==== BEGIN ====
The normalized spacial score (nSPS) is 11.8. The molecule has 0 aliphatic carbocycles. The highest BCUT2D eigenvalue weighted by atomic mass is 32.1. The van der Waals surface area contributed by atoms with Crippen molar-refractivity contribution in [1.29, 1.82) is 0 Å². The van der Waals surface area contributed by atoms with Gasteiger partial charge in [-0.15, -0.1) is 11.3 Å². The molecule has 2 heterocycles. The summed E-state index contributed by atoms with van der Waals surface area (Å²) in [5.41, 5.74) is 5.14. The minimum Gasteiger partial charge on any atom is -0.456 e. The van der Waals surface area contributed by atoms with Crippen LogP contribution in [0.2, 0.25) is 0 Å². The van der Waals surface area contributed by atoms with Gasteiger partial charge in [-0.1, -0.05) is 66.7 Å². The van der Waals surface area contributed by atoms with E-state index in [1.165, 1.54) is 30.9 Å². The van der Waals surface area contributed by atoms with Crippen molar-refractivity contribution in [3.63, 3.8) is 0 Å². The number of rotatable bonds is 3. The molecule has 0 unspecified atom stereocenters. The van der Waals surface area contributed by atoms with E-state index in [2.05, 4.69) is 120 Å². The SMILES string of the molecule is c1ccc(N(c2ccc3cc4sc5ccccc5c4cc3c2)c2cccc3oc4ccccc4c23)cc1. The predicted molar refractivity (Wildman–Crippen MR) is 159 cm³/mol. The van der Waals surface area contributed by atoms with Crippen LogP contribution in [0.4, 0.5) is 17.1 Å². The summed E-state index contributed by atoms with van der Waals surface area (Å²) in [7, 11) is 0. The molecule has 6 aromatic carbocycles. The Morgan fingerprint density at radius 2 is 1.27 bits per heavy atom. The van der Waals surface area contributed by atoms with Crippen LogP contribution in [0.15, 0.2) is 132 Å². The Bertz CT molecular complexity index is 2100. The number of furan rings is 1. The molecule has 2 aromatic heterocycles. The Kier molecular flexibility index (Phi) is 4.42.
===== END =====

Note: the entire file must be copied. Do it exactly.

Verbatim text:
The normalized spacial score (nSPS) is 11.8. The molecule has 0 aliphatic carbocycles. The highest BCUT2D eigenvalue weighted by atomic mass is 32.1. The van der Waals surface area contributed by atoms with Crippen molar-refractivity contribution in [1.29, 1.82) is 0 Å². The van der Waals surface area contributed by atoms with Gasteiger partial charge in [-0.15, -0.1) is 11.3 Å². The molecule has 2 heterocycles. The summed E-state index contributed by atoms with van der Waals surface area (Å²) in [5.41, 5.74) is 5.14. The minimum Gasteiger partial charge on any atom is -0.456 e. The van der Waals surface area contributed by atoms with Crippen LogP contribution in [0.2, 0.25) is 0 Å². The van der Waals surface area contributed by atoms with Gasteiger partial charge in [-0.1, -0.05) is 66.7 Å². The van der Waals surface area contributed by atoms with E-state index in [1.165, 1.54) is 30.9 Å². The van der Waals surface area contributed by atoms with Crippen molar-refractivity contribution in [3.63, 3.8) is 0 Å². The number of rotatable bonds is 3. The molecule has 0 unspecified atom stereocenters. The van der Waals surface area contributed by atoms with E-state index in [2.05, 4.69) is 120 Å². The SMILES string of the molecule is c1ccc(N(c2ccc3cc4sc5ccccc5c4cc3c2)c2cccc3oc4ccccc4c23)cc1. The predicted molar refractivity (Wildman–Crippen MR) is 159 cm³/mol. The van der Waals surface area contributed by atoms with Crippen LogP contribution in [0.4, 0.5) is 17.1 Å². The summed E-state index contributed by atoms with van der Waals surface area (Å²) in [7, 11) is 0. The molecule has 6 aromatic carbocycles. The Morgan fingerprint density at radius 2 is 1.27 bits per heavy atom. The van der Waals surface area contributed by atoms with Crippen LogP contribution in [0.15, 0.2) is 132 Å². The Bertz CT molecular complexity index is 2100. The number of furan rings is 1. The molecule has 2 aromatic heterocycles. The Kier molecular flexibility index (Phi) is 4.42.